Comparative 3.9 IV/II 2.0/0.7 II/III 80.1/10.9 0.05 0.0
Example 9
Comparative 8.3 IV/V 3.9/1.4 I/II/III 4.2/69.7/8.5 0.2 II 0.5
Example 10
Comparative 1.1 III 1.0 II/III 83.8/9.0  0.02 I 2.0
Example 11
Comparative 6.3 IV/II 3.2/1.2 I/III 71.8/15.4 0.1 II 0.5
Example 12

[0064]

TABLE 7
Flexural
modulus at Coefficient Peel Thermal Popcorn
room tem- of linear A B strength Warpage cycle test
perature expansion (10−4 of PI film of pack- (failure (failure
(GPa) (A) (10−6/K) (B) GPa/K) (kg/10 mm) age (μm) rate) rate)
Example 11 20.0 9 1.80 1.2 42 0/20 0/20
Example 12 29.0 5 1.45 0.8 38 0/20 0/20
Example 13 27.0 6 1.62 0.9 39 0/20 0/20
Example 14 28.3 6 1.698 0.8 40 0/20 0/20
Example 15 24.3 7 1.701 1.0 42 0/20 0/20
Example 16 26.0 5 1.30 0.9 45 0/20 0/20
Comparative 31.0 5 1.55 0.2 40 15/20  10/20 
Example 9
Comparative 12.0 11  1.32 0.5 110  20/20  20/20 
Example 10
Comparative 29.5 3 0.885 0.1 50 3/20 15/20 
Example 11
Comparative 20.5 10  2.05 0.4 95 20/20  18/20 
Example 12

[0065] It is noted from Table 7 that the epoxy resin composition and resin-sealed semiconductor device of the present invention are superior in adhesion, low package warpage, thermal cycle properties, and popcorn resistance. By contrast, Comparative Examples 9 to 12, the packages are poor in adhesion, warpage, thermal cycle properties, and popcorn resistance.

Examples 17 to 22 and Comparative Examples 13 to 17

[0066] The same procedure as in Examples 1 to 5 was repeated except that the epoxy resin composition was compounded from ingredients shown in Table 8 according to the formulation shown in Table 9. The results are shown in Table 10.

TABLE 8
Epoxy resin 4,4′-bis(2,3-epoxypropoxy)-3,3′,5,5- See Table
tetramethylbiphenyl 9 for formu-
Hardener I Polyhydric phenol having terpene skeleton repre- lation.
sented by formula (VI) (OH equivalent = 175, solu-
tion viscosity = 70 cst in 60% methanol solution)
II Difunctional phenol compound having terpene skele-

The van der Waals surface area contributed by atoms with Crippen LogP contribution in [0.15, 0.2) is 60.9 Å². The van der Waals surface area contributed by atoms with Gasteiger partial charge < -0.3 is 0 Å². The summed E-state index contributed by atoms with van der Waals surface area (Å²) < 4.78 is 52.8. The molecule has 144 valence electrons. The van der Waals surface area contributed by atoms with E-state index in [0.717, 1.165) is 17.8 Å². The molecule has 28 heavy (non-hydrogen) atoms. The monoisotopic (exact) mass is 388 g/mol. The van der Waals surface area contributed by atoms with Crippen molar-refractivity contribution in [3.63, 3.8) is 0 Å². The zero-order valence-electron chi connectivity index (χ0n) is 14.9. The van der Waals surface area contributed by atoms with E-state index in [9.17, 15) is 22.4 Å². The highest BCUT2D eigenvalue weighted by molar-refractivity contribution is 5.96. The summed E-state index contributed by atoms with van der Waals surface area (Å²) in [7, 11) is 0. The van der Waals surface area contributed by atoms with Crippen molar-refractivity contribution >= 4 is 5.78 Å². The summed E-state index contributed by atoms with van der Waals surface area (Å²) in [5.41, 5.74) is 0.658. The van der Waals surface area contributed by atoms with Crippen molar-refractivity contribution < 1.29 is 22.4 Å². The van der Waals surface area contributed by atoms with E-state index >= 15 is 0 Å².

ton represented by formula (VII)
III Phenol novolak resin having an OH equivalent of 175
IV Trishydroxyphenylmethane having an OH equivalent
of 97
Inorganic filler I Crushed fused silica having an average particle di-
ameter of 7 μm
II Crushed fused silica having an average particle di-
ameter of 13 μm
III Spherical fused silica having an average particle
diameter of 1 μm
Cure accelerator I Triphenylphosphine
Polymer I SEBS, (styrene/butadiene = 30/70 by weight, num-
(elastomer) ber-average molecular weight = 80,000)
II Ethylene-ethyl acrylate copolymer (ethyl acrylate
content = 30 wt %, MFR = 25 g/10 min at 190 C. and
2160 gf of load)
III 95 wt % graft-modified polymer obtained by extrusion
melting and mixing from 100 pbw of polymer II, 0.3
pbw of γ-methacryloxypropyltrimethoxysilane, and
0.2 pbw of 2,5-dimethyl-2,5-bis(t-butylperoxy)hexane
IV 93 wt % graft-modified polymer obtained by extrusion
melting and mixing from 100 pbw of polymer II, 1.5
pbw of γ-methacryloxypropyltrimethoxysilane, and
0.2 pbw of 2,5-dimethyl-2,5-bis(t-butylperoxy)hexane
Mold release Carnauba wax 0.2%
Flame retardant Brominated bisphenol A-type epoxy resin (epoxy 0.8%
equivalent = 400, bromine content = 49 wt %)
Flame retardant Antimony trioxide 1.0%
auxiliary
Coloring agent Carbon black 0.3%
Silane coupling agent γ-glycidoxypropyltrimethoxysilane 1.0%

[0067]

TABLE 9
Cure ac-
Epoxy Hardener Inorganic filler celerator Polymer
resin Type Amount Type Amount Amount Type Amount
Example 17 5.0 I 4.92 I/II/III 4/75/8 0.08 III 1.0
Example 18 4.4 II/III   2/1.05 II/III 81/10 0.05 IV 0.5
Example 19 3.3 II/IV 1.4/0.75 II/III 80/11 0.05 I/III 0.5/1.0
Example 20 4.4 I/IV 2.34/1.0  II/III 80/9  0.06 II/IV 0.2/1.0
Example 21 5.7 I/IV 3.1/1.1  II/III 78/8  0.1 I/IV 0.5/1.5
Example 22 2.77 II/IV 1.4/0.5  II/III 83/10 0.03 II/III 0.2/0.8
Comparative 4.1 II/III   2/1.05 II/III 81/10 0.05
Example 13
Comparative 4.4 II/III   2/1.05 II/III 81/10 0.05 I 0.5
Example 14